Ideas for Final Planning for the Season Ahead

Posted on Jan 04 2021

As teams and coaches gear up towards the start of the various leagues and competitions around the country, the last of the planning is being undertaken to ensure a successful start to practice and the pre-season.

The interruptions and impact of Covid-19 made 2020 a challenging year for players and coaches alike and while we are still navigating the landscape, thoughts are starting to turn to being back on court.

So how do we make sure we hit the court running and have all the aspects in place to drive improvement, development and learning with our teams and young players? Here are some thoughts as we head into the final stages of season preparation –

Start with the end in mind –

In building a plan, start with the end of the season and work backwards. Where do you want to go? What do you want to achieve? What are some key dates long the journey?

Many coaches will build a plan from the “ground up”, which is not wrong. But to link your plan to goals and aspirations, consider planning from the date of the championship game or end of regular season and work backwards to the first day of practice.

Build in your phasing and periodisation, key dates and benchmarks. Consider how you will measure success and the key focuses for the season in terms of player development, team building and competitive development.

The Power of Three –

What are your three main areas of focus for the team? Consider the experience or stage of development of your group, is this your first year with the team or do you have a core of returning players that “know you”?

Take time to sit and think about the three priorities for you in the following areas –

  • Player development
  • Team offence
  • Team defence
  • Culture and team development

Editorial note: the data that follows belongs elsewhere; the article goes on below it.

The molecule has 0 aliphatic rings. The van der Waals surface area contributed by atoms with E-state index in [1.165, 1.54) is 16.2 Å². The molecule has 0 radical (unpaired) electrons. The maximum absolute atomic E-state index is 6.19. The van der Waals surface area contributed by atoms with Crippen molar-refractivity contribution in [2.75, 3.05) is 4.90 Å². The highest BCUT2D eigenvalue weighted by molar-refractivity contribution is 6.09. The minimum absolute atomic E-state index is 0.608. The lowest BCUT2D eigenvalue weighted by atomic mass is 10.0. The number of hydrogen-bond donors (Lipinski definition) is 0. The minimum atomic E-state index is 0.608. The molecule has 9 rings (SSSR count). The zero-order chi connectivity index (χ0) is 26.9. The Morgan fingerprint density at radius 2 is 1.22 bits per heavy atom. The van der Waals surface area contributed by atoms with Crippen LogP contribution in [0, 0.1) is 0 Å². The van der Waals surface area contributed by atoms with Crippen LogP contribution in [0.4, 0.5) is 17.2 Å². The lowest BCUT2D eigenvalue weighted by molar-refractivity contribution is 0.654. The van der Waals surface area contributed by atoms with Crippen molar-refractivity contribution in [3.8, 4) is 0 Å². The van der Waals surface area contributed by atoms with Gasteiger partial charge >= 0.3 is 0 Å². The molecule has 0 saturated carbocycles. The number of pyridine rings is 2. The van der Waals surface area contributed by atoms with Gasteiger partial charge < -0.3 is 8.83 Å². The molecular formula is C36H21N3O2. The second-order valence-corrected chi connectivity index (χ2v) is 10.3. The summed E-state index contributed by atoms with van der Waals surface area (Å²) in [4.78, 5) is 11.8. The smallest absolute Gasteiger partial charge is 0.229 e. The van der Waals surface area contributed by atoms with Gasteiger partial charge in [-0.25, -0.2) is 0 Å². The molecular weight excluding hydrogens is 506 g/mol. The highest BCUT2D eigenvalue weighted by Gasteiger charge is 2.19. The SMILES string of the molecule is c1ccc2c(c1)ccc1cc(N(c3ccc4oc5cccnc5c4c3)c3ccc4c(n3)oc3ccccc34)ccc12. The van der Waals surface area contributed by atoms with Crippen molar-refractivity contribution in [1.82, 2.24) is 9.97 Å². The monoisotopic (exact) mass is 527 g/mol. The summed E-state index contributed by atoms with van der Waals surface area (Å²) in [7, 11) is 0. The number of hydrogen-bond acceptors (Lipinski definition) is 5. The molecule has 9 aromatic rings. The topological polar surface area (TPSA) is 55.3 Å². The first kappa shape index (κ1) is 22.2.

Once you have arrived at your list, ensure your staff and players know these key areas and expand with your coaches on how you plan to drive these elements. 12 may sound a lot of elements, but by breaking down into four areas and using the power of three, it will usually create a manageable list.

This is not a set of rules, more a road map for how you want to drive improvement across the board. It also provides an outline of what you and your coaching staff value and prioritise.

Keep the main thing, the main thing –

The busy nature of young players in today’s basketball means they have little time for “fluff” or wasted activities. They may be playing on four to five teams and have as many as six coaches in their basketball world, all with different ideas, concepts and priorities.

The skilled modern coach understands the importance of arriving at the point early and ensuring there is little room for broad generalities or activities that don’t link closely with the task at hand.

That doesn’t mean things are rushed or glossed over; more so that practice is efficient and is always closely linked with the specific development of the player and the team.

At the professional level now for example, an individual or skill development session may be as short as 20 minutes and focus on one skill or concept only. While we as coaches like to keep things fresh and dynamic, some-times it is poignant to simply lock in on one skill and ensure there is worthwhile learning/improvement on that skill.

In a recent Basketball NSW coaching webinar, Chicago Sky and Australian Opals assistant coach Olaf Lange quoted Patrick Lencioni – “If everything is important, then nothing is.”

If you add, you must subtract –

In the planning, there are always elements that come up that we want to include or add to the original plan. Basketball is a dynamic sport with so many skill, conceptual and tactical components and coaches are always being exposed to new ideas or methods.

The challenge is limiting confusion or “white noise” and being able to balance new information or concepts with your already identified priorities.

Simply, if you add, you often must subtract.

The one whiteboard rule –

In your planning, the overall plan should fit on and be able to communicated to players and staff through one whiteboard. This includes key themes, implementation strategies, measures and common language.

Can you present one whiteboard to the team on Day One that encapsulates the plan and key elements of what things will look like in the season ahead? If something doesn’t fit in a legible size and format on that one board, consider if it is important or can be achieved?

These are just some concepts and ideas for the final throes of season planning and will hopefully assist with pre-season set to tip-off around Australia in coming weeks.

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